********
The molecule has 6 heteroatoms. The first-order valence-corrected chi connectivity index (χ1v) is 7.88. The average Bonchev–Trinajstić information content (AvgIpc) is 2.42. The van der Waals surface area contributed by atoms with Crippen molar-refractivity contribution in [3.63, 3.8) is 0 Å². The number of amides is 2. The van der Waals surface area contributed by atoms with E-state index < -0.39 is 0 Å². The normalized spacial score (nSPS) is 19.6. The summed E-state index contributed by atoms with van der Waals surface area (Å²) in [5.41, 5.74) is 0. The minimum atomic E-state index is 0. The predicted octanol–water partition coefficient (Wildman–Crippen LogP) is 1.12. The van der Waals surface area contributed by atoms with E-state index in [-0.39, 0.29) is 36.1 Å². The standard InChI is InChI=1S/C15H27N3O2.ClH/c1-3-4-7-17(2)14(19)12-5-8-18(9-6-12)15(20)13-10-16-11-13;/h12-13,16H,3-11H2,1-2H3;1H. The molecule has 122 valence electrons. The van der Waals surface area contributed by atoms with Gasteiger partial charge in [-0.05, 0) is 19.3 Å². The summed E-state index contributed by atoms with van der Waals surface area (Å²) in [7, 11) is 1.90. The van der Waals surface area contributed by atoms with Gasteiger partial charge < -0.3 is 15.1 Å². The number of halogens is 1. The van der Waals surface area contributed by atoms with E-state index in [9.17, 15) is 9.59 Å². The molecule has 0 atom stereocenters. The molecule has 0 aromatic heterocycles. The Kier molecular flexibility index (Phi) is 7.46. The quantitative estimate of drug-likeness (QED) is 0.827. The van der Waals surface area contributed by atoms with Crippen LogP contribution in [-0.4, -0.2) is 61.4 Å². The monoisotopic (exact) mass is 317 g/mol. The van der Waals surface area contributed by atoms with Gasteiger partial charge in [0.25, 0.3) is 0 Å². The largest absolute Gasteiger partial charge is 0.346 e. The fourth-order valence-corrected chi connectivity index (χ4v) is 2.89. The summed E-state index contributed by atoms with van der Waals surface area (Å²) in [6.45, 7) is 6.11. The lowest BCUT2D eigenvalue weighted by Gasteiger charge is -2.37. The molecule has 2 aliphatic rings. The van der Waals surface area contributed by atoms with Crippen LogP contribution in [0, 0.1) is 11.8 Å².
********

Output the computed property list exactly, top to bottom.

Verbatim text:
The molecule has 6 heteroatoms. The first-order valence-corrected chi connectivity index (χ1v) is 7.88. The average Bonchev–Trinajstić information content (AvgIpc) is 2.42. The van der Waals surface area contributed by atoms with Crippen molar-refractivity contribution in [3.63, 3.8) is 0 Å². The number of amides is 2. The van der Waals surface area contributed by atoms with E-state index < -0.39 is 0 Å². The normalized spacial score (nSPS) is 19.6. The summed E-state index contributed by atoms with van der Waals surface area (Å²) in [5.41, 5.74) is 0. The minimum atomic E-state index is 0. The predicted octanol–water partition coefficient (Wildman–Crippen LogP) is 1.12. The van der Waals surface area contributed by atoms with E-state index in [-0.39, 0.29) is 36.1 Å². The standard InChI is InChI=1S/C15H27N3O2.ClH/c1-3-4-7-17(2)14(19)12-5-8-18(9-6-12)15(20)13-10-16-11-13;/h12-13,16H,3-11H2,1-2H3;1H. The molecule has 122 valence electrons. The van der Waals surface area contributed by atoms with Gasteiger partial charge in [-0.05, 0) is 19.3 Å². The summed E-state index contributed by atoms with van der Waals surface area (Å²) in [7, 11) is 1.90. The van der Waals surface area contributed by atoms with Gasteiger partial charge < -0.3 is 15.1 Å². The number of halogens is 1. The van der Waals surface area contributed by atoms with E-state index in [9.17, 15) is 9.59 Å². The molecule has 0 atom stereocenters. The molecule has 0 aromatic heterocycles. The Kier molecular flexibility index (Phi) is 7.46. The quantitative estimate of drug-likeness (QED) is 0.827. The van der Waals surface area contributed by atoms with Crippen LogP contribution in [-0.4, -0.2) is 61.4 Å². The monoisotopic (exact) mass is 317 g/mol. The van der Waals surface area contributed by atoms with Gasteiger partial charge in [0.25, 0.3) is 0 Å². The largest absolute Gasteiger partial charge is 0.346 e. The fourth-order valence-corrected chi connectivity index (χ4v) is 2.89. The summed E-state index contributed by atoms with van der Waals surface area (Å²) in [6.45, 7) is 6.11. The lowest BCUT2D eigenvalue weighted by Gasteiger charge is -2.37. The molecule has 2 aliphatic rings. The van der Waals surface area contributed by atoms with Crippen LogP contribution in [0, 0.1) is 11.8 Å².